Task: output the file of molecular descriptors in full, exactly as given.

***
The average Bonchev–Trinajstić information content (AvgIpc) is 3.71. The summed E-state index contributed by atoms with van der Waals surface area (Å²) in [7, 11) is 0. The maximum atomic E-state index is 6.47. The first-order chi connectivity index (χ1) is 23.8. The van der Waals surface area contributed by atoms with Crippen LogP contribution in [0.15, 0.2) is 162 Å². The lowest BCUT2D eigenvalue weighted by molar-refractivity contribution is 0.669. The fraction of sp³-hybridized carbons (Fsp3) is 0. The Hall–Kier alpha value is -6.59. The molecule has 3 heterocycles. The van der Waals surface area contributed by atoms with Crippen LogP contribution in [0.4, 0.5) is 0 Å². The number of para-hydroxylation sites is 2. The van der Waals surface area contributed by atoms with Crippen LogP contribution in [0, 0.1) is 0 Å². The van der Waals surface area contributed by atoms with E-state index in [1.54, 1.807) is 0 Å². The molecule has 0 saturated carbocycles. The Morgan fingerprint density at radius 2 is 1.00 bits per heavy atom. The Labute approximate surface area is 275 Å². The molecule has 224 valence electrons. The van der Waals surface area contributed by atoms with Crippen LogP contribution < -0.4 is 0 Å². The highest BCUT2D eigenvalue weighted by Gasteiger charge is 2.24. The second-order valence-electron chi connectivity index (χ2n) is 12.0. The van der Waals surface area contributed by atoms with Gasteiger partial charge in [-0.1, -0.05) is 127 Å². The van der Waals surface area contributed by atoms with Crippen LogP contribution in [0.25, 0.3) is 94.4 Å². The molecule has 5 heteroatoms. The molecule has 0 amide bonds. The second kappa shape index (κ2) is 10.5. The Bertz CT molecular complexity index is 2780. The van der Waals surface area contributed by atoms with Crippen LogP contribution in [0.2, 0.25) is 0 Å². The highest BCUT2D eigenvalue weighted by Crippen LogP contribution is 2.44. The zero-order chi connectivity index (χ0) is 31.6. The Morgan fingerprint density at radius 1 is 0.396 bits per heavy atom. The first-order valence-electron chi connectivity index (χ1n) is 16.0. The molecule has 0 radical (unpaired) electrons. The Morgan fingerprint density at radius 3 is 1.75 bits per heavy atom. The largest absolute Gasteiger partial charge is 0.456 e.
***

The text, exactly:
The average Bonchev–Trinajstić information content (AvgIpc) is 3.71. The summed E-state index contributed by atoms with van der Waals surface area (Å²) in [7, 11) is 0. The maximum atomic E-state index is 6.47. The first-order chi connectivity index (χ1) is 23.8. The van der Waals surface area contributed by atoms with Crippen LogP contribution in [0.15, 0.2) is 162 Å². The lowest BCUT2D eigenvalue weighted by molar-refractivity contribution is 0.669. The fraction of sp³-hybridized carbons (Fsp3) is 0. The Hall–Kier alpha value is -6.59. The molecule has 3 heterocycles. The van der Waals surface area contributed by atoms with Crippen LogP contribution in [0.4, 0.5) is 0 Å². The number of para-hydroxylation sites is 2. The van der Waals surface area contributed by atoms with Crippen LogP contribution in [0, 0.1) is 0 Å². The van der Waals surface area contributed by atoms with E-state index in [1.54, 1.807) is 0 Å². The molecule has 0 saturated carbocycles. The Morgan fingerprint density at radius 2 is 1.00 bits per heavy atom. The Labute approximate surface area is 275 Å². The molecule has 224 valence electrons. The van der Waals surface area contributed by atoms with Crippen LogP contribution < -0.4 is 0 Å². The highest BCUT2D eigenvalue weighted by Gasteiger charge is 2.24. The second-order valence-electron chi connectivity index (χ2n) is 12.0. The van der Waals surface area contributed by atoms with Gasteiger partial charge in [-0.1, -0.05) is 127 Å². The van der Waals surface area contributed by atoms with Crippen LogP contribution in [0.25, 0.3) is 94.4 Å². The molecule has 5 heteroatoms. The molecule has 0 amide bonds. The second kappa shape index (κ2) is 10.5. The Bertz CT molecular complexity index is 2780. The van der Waals surface area contributed by atoms with Crippen LogP contribution in [0.2, 0.25) is 0 Å². The highest BCUT2D eigenvalue weighted by Crippen LogP contribution is 2.44. The zero-order chi connectivity index (χ0) is 31.6. The Morgan fingerprint density at radius 1 is 0.396 bits per heavy atom. The first-order valence-electron chi connectivity index (χ1n) is 16.0. The molecule has 0 radical (unpaired) electrons. The Morgan fingerprint density at radius 3 is 1.75 bits per heavy atom. The largest absolute Gasteiger partial charge is 0.456 e.